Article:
Evolving State Green Chemistry Initiatives

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States continue to enact new laws and implement a diverse array of programs and requirements seeking to regulate the manufacture, sale, and use of chemicals in products.  Some state requirements have a narrow scope limited to particular chemicals or products (e.g., children’s products), whereas others, such as California, have instituted comprehensive regulatory frameworks that govern the use of chemicals in a broad range of products.  Amidst all of this state activity, Congress is nearing passage of a bill that would overhaul the federal Toxic Substances Control Act (TSCA) and strengthen the national program for reviewing and regulating chemicals.

The number of state green chemistry laws is growing.  In the past two years, Vermont and Oregon joined California, Washington, Maine, and Minnesota by adopting green chemistry laws.  The existing laws in these states authorize state agencies to regulate chemicals in products through different approaches.  Some laws simply require notification and reporting of substances, while others require alternatives analyses and authorize far-reaching restrictions.  Additional states are considering new legislation, as evidenced by the current flood of bills related to chemical restrictions in over 20 U.S. states, which are detailed in this companion report.

This report provides an update to a previous Beveridge & Diamond news alert discussing the growth of state green chemistry programs and summarizes the existing law or implementing regulations, and any recent developments, in each state.

California

California’s landmark green chemistry law is the most extensive state chemicals management framework in the country.  Passed in 2008, the law requires the Department of Toxic Substances Control (DTSC) to identify and prioritize chemicals of concern, and to evaluate products containing chemicals of concern to limit exposure to or reduce the hazards of the chemical in the product.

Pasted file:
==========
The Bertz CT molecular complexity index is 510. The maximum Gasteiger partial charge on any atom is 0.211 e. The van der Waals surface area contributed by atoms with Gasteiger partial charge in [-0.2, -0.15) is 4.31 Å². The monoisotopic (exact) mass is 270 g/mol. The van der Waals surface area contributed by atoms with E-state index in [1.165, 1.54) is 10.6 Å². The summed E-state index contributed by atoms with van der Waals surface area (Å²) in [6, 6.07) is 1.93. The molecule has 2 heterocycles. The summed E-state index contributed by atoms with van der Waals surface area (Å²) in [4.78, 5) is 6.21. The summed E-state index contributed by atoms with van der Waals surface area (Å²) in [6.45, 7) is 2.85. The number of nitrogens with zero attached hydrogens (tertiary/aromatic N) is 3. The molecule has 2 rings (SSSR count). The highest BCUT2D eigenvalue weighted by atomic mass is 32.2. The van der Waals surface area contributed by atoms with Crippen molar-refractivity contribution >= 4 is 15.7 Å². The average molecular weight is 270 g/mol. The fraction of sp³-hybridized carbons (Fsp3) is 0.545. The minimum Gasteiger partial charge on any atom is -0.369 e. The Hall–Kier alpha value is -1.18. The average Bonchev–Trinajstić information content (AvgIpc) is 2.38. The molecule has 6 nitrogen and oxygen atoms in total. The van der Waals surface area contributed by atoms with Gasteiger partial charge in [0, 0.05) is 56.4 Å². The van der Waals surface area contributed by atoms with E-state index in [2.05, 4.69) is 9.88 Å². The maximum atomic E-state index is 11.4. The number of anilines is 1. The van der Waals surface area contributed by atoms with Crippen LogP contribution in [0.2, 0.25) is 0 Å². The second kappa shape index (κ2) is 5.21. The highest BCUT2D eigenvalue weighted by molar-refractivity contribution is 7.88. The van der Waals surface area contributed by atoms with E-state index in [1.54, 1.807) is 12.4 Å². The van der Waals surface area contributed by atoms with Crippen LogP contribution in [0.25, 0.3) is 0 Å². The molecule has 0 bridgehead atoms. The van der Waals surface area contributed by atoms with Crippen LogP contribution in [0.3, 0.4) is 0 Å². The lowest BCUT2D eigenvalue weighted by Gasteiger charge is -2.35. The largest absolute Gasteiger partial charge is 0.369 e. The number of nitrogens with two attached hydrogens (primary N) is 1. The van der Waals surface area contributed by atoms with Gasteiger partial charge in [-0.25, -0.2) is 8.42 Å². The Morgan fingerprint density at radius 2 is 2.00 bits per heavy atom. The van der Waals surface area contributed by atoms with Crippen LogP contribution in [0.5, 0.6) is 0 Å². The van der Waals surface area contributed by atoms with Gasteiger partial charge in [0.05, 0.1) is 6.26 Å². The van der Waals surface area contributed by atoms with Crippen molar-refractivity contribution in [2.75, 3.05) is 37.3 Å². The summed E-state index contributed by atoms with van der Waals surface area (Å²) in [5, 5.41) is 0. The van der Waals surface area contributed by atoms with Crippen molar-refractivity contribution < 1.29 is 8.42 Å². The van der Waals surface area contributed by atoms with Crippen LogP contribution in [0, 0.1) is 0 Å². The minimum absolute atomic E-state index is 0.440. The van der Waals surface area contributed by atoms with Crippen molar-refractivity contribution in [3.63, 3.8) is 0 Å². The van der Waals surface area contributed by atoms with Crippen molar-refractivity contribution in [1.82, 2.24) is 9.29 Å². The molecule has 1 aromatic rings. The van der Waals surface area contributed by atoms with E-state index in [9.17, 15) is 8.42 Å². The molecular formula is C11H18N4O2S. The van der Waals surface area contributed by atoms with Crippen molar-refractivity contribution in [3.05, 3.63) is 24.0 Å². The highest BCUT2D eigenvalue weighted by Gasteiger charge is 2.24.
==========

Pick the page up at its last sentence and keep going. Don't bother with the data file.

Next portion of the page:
The law applies broadly to all consumer products placed in the stream of commerce in California, which include any “product or part of the product that is used, brought, or leased for use by a person for any purposes.”  In other words, the law gives DTSC the authority to regulate any consumer or industrial product or component of any such product in the state.

After a prolonged rulemaking, DTSC promulgated the final implementing regulations–termed the Safer Consumer Products (SCP) regulations–on October 1, 2013.  The SCP regulations establish a regulatory framework with four key components:

  1. DTSC identifies a list of chemicals of concern from a broader list of candidate chemicals.  These chemicals of concern serve as the basis for selecting priority products.
  2. DTSC identifies and lists priority products that contain one or more candidate chemicals of concern.  DTSC must list priority products by rulemaking under the California Administrative Procedure Act.
  3. Responsible entities are required to notify DTSC if they produce, assemble, import, or sell a priority product, and to then conduct an alternatives analysis.  The alternatives analysis requires responsible entities to evaluate and compare a priority product and one or more alternatives to determine whether a safer, feasible alternative exists.  After conducting the alternative analysis, responsible entities must submit an Alternatives Analysis Report to DTSC.
  4. Based on the results of the alternatives analysis for the priority product, DTSC can impose a range of regulatory responses to address the hazard or potential exposure.  According to the SCP regulations, DTSC may: require additional product information for consumers; impose use restrictions on chemicals and products; prohibit the sale of a product; require engineering controls; require end-of-life management; or order funding for green chemistry research.

Since finalizing the SCP regulations, DTSC has made little progress listing priority products or moving forward with the program.  DTSC issued a draft list of initial priority products on March 13, 2014 that included the following product/chemical combinations:

  • Spray polyurethane foam systems containing unreacted diisocyanates
  • Children’s foam padded sleeping products containing tris(1,3-dichloro-2-propyl) phosphate (TDCPP)
  • Paint and varnish strippers containing methylene chloride

DTSC conducted a series of workshops in 2014 and accepted comments on the draft priority products.  Since the announcement of the first three draft priority products, the agency has not taken any further action or issued a proposed rule to formally list these priority products.